What Is A Tenants Deposit?
A Tenants Deposit is a fund of either four-, or five weeks equivalent as a fall-back security fund designed to be held in the case of issues during a tenancy, whether it be missing items, damages, or other related issues.
I mention four-, or five-weeks equivalent as a tenants deposit, as in the UK, five week’s deposit equivalent is the maximum a landlord is legally able to take for a rented residential tenancy.
1. How Do I Take The Tenants Deposit?
It’s best to take payment via a platform you can keep a record of it, ideally via direct bank transfer or card payment. Taking a deposit in cash is possible, however, we wouldn’t advise it as it is the least secure form of payment.
2. Where Do I Keep The Tenants Deposit?
The simple answer, the deposit doesn’t sit under your mattress, or in your piggy bank.
This is a legal requirement with all privately rented property and is required to be secured with tenants deposit protection service within 30 days of the tenancy start date.
If you don’t secure the tenants deposit as per the requirements, you’ll be liable to pay the whole deposit back to the tenants immediately, which will leave you with nothing to fall back on in case of any deductions.
3. What Deductions Can Be Made From A Tenants Deposit?
This is a very broad subject, most issues relating to a tenancy can be claimed to be charged as a deduction.
As the maximum deposit, you’re allowed to take is five-weeks equivalent, claiming for rent arrears much more than a month will end up in seeing you losing out. This is where proper and informed referencing is done when finding a tenant!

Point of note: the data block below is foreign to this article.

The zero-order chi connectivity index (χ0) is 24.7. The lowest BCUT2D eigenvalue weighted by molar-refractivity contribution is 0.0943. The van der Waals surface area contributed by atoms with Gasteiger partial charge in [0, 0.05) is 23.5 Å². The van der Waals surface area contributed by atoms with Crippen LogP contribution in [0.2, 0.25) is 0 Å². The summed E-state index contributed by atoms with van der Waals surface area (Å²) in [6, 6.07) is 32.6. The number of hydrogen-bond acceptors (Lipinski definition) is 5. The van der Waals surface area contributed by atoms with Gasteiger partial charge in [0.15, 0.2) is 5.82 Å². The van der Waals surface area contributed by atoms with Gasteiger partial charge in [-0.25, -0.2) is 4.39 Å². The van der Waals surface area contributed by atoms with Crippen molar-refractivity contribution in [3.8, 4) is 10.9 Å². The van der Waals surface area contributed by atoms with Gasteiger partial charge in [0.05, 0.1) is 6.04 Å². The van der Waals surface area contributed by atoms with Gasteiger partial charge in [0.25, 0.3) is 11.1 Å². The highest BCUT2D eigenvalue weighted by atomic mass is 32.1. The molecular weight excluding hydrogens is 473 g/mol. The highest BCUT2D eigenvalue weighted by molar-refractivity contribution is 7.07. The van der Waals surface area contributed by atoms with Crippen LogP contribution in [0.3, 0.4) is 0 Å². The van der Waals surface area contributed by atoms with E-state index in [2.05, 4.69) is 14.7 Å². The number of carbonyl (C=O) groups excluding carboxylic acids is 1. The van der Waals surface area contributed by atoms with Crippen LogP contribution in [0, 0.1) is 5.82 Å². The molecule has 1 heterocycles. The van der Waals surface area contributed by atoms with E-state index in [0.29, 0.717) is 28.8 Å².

Damages and missing items are deductibles too, if the property or any of the items you provided in the property become damaged or are missing you can claim for the cost too. Be aware of the importance of a check-in inventory when your tenant moves in, without a comprehensive document
A property will ideally come cleaned to a decent standard at the start of a tenancy, and that’s exactly how it should be returned, as documented on the check-in inventory. Come to the end of tenancy, if it isn’t returned to the same condition, you can deduct the cost of having it cleaned.
And finally, a tenants deposit can be tapped into if there are unpaid bills. At the start of any tenancy, the utility suppliers and council should be informed of the tenants move-in. This will move responsibility for bills to be paid to them, and if there is anything outstanding after they’ve vacated, you’ll be able to claim for this.
4. What Happens To A Tenants Deposit At The End Of A Tenancy?
You’ll conduct a check-out inventory and record the latest condition of the property.
You can have this side-by-side with the check-in inventory for a clear view and indicate whether there are any negative changes.
If the tenants aren’t forthcoming with rectifying your concerns, you can lodge a claim with the tenancy deposit scheme you used, and provide further information on what you’re claiming for, and how much.
Your tenant will have the opportunity to accept or decline these claims. If they declined, they could provide evidence to suggest otherwise. And it will be left to an adjudicator to oversee the ruling and make a final decision.
In the case that the tenant doesn’t respond within the specified timeframe, you can fill out a statutory declaration form, submit it to the deposit scheme and have them make a final decision based on their findings.
I Need More Help To Do With My Tenants Deposits!
It can be a bit of a minefield when it comes to deposits, handling them correctly, and dealing with conflicts that stem from tenants deposits.
Abbey Property can offer 15 minutes of impartial advice, and based on your needs and requirements, we’ll show you options to which we can take over overseeing the tenancy and other related items to managing a tenanted property.
Book a free 15-minute consultation with me!